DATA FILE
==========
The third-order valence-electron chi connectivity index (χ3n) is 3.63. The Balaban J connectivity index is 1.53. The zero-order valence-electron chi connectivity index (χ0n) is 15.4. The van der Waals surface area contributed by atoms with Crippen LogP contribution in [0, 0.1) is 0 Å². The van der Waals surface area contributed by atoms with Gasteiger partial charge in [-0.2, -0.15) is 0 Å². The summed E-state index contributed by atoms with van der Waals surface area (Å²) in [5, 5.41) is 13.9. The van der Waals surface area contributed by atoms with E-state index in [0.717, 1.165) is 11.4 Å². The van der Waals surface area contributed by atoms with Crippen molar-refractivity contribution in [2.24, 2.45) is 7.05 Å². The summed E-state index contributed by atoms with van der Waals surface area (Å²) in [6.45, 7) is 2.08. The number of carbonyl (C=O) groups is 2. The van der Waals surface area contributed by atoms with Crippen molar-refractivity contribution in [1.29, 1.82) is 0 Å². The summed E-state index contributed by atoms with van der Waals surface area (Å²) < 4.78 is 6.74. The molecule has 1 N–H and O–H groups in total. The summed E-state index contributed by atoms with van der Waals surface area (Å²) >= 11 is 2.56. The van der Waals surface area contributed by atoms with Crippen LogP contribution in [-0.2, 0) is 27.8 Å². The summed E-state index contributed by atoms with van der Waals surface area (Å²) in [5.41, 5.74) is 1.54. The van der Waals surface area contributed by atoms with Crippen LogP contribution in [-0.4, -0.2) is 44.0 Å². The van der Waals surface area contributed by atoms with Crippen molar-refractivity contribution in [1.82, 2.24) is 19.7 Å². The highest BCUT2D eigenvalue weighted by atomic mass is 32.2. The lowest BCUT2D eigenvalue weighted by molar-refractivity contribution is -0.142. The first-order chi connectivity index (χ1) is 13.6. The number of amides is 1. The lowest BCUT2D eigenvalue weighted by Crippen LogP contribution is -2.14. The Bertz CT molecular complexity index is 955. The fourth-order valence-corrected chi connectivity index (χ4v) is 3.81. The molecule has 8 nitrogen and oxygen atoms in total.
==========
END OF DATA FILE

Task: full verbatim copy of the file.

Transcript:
The third-order valence-electron chi connectivity index (χ3n) is 3.63. The Balaban J connectivity index is 1.53. The zero-order valence-electron chi connectivity index (χ0n) is 15.4. The van der Waals surface area contributed by atoms with Crippen LogP contribution in [0, 0.1) is 0 Å². The van der Waals surface area contributed by atoms with Gasteiger partial charge in [-0.2, -0.15) is 0 Å². The summed E-state index contributed by atoms with van der Waals surface area (Å²) in [5, 5.41) is 13.9. The van der Waals surface area contributed by atoms with E-state index in [0.717, 1.165) is 11.4 Å². The van der Waals surface area contributed by atoms with Crippen molar-refractivity contribution in [2.24, 2.45) is 7.05 Å². The summed E-state index contributed by atoms with van der Waals surface area (Å²) in [6.45, 7) is 2.08. The number of carbonyl (C=O) groups is 2. The van der Waals surface area contributed by atoms with Crippen molar-refractivity contribution in [1.29, 1.82) is 0 Å². The summed E-state index contributed by atoms with van der Waals surface area (Å²) < 4.78 is 6.74. The molecule has 1 N–H and O–H groups in total. The summed E-state index contributed by atoms with van der Waals surface area (Å²) >= 11 is 2.56. The van der Waals surface area contributed by atoms with Crippen LogP contribution in [-0.2, 0) is 27.8 Å². The summed E-state index contributed by atoms with van der Waals surface area (Å²) in [5.41, 5.74) is 1.54. The van der Waals surface area contributed by atoms with Crippen LogP contribution in [-0.4, -0.2) is 44.0 Å². The van der Waals surface area contributed by atoms with Crippen molar-refractivity contribution in [1.82, 2.24) is 19.7 Å². The highest BCUT2D eigenvalue weighted by atomic mass is 32.2. The lowest BCUT2D eigenvalue weighted by molar-refractivity contribution is -0.142. The first-order chi connectivity index (χ1) is 13.6. The number of amides is 1. The lowest BCUT2D eigenvalue weighted by Crippen LogP contribution is -2.14. The Bertz CT molecular complexity index is 955. The fourth-order valence-corrected chi connectivity index (χ4v) is 3.81. The molecule has 8 nitrogen and oxygen atoms in total.